What is Bookkeeping?
Bookkeeping involves the recording, on a daily basis, of a company’s financial transactions. With proper bookkeeping, companies are able to track all information on its books to make key operating, investing, and financing decisions.
Bookkeepers are individuals who manage all financial data for companies. Without bookkeepers, companies would not be aware of their current financial position, as well as the transactions that occur within the company.
Accurate bookkeeping is also crucial to external users, which includes investors, financial institutions, or the government – people or organizations that need access to reliable information to make better investments or lending decisions. Simply put, the entire economy relies on accurate and reliable bookkeeping for both internal and external users.
Importance of Bookkeeping
Proper bookkeeping gives companies a reliable measure of their performance. It also provides information on general strategic decisions and a benchmark for its revenue and income goals. In short, once a business is up and running, spending extra time and money on maintaining proper records is critical.
Many small companies don’t actually hire full-time accountants to work for them because of the cost. Instead, small companies generally hire a bookkeeper or outsource the job to a professional firm. One important thing to note here is that many people who intend to start a new business sometimes overlook the importance of matters such as keeping records of every penny spent.
Tracking the financial activities of a business is the truest purpose of bookkeeping, meaning it allows you to keep an up-to-date record of the current incoming and outgoing amounts, amounts owed by customers and by the business, and more.
Single-entry vs. Double-entry Book keeping
When you’re first setting up your books, you’ll have to decide whether you want to use single-entry or double-entry accounting. This is a question that’s often intimidating for small business owners—especially those who may not have a ton of bookkeeping experience—looking to manage the books themselves.
What Is Bookkeeping: Types
There are two main types of bookkeeping:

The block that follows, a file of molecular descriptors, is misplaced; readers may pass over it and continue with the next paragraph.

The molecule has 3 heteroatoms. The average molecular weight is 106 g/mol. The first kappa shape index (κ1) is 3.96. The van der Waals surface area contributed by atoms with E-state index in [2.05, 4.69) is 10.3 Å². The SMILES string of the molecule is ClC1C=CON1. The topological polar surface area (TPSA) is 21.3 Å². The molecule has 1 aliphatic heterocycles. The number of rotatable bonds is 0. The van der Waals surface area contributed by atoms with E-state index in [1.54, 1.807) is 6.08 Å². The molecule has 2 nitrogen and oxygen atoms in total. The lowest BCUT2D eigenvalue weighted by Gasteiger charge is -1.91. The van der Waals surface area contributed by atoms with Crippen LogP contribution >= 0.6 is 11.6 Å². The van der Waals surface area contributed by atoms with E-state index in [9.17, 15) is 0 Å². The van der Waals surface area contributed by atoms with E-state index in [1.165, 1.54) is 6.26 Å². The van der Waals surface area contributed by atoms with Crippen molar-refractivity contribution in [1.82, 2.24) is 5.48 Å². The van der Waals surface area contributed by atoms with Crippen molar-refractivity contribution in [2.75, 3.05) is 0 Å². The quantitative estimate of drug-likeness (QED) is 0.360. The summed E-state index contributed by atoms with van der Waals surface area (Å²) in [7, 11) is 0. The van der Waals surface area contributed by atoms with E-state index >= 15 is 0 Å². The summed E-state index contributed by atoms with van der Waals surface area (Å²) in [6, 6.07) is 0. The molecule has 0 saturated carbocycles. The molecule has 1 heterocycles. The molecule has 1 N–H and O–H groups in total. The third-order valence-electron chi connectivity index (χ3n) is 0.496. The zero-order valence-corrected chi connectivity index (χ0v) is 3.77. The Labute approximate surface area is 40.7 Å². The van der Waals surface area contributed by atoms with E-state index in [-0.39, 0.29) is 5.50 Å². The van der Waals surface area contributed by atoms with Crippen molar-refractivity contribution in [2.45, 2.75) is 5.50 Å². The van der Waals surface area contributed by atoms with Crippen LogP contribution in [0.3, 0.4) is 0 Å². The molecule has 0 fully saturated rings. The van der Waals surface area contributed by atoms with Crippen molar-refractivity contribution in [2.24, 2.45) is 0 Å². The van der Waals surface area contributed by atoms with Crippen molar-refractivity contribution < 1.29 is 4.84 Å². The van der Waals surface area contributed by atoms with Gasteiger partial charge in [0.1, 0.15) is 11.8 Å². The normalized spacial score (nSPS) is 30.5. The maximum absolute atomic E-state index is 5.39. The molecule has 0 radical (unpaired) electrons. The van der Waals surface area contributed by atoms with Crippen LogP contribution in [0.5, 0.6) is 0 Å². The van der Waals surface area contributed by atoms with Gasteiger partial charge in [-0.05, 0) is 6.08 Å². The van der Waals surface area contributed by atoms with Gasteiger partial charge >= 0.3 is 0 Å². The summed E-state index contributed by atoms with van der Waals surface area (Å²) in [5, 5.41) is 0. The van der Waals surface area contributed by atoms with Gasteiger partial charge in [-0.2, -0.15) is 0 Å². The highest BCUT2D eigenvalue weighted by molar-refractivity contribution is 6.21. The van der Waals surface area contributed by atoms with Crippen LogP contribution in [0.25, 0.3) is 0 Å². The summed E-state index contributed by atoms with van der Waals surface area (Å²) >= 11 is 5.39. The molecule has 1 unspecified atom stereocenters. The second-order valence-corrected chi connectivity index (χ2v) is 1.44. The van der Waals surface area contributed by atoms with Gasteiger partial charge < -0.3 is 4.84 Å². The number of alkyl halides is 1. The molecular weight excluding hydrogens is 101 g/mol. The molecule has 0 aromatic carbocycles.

This is a simple and easy bookkeeping solution for very small, start-up businesses or sole traders using printed papers or Excel type spreadsheets.
Single-entry bookkeeping involves tracking all business transactions (i.e. payroll, expenses, revenue) in one ledger. This is how most small businesses, especially freelancers, start, as it’s very easy to do.
The minimum requirement that a business must have is a cash book (which reflects the bank account activities of receipts and payments) and many small businesses can stick with just a cashbook to do their bookkeeping.
The most basic of bookkeeping records should enable people to see all the income earned and all the expenses paid resulting in a difference (income minus expenses) for a period of time like one month or the whole year.
This type of basic bookkeeping is acceptable for sole proprietors to handle.
Cash books are typically only for the cash basis of accounting.
Double-entry bookkeeping tracks every transaction as two entries, entering the amounts as “debits” and “credits,” which describes if funds are transferred to or from an account. This helps you see where your finances are coming from, as well as where they’re going. While double-entry accounting is more work, it provides a much more comprehensive view of your business’ financials. A more complicated bookkeeping system found within developed software like QuickBooks or Xero which includes cash books, accounts payable and receivable, tracking of loans, inventory, payroll, journal entries, ledgers and trial balances.
Reports from these systems can be for either the cash basis of accounting or the accrual basis of accounting.
What’s the difference between an accountant and a bookkeeper?
It’s common to confuse the role of a bookkeeper and that of an accountant. They both, after all, offer critical support for the financial health of a business and share similar goals. While both play essential roles, they focus on different details and processes.
Bookkeepers are responsible for the initial stages in the financial cycle, involving record-keeping, whereas accountants play a more subjective and analytical role, providing insights on the information compiled during bookkeeping.
Bookkeepers, for instance, deal with consistently recording daily transactions and organizing financial information. Accountants, on the other hand, use this information to easily discern a company’s financial standing.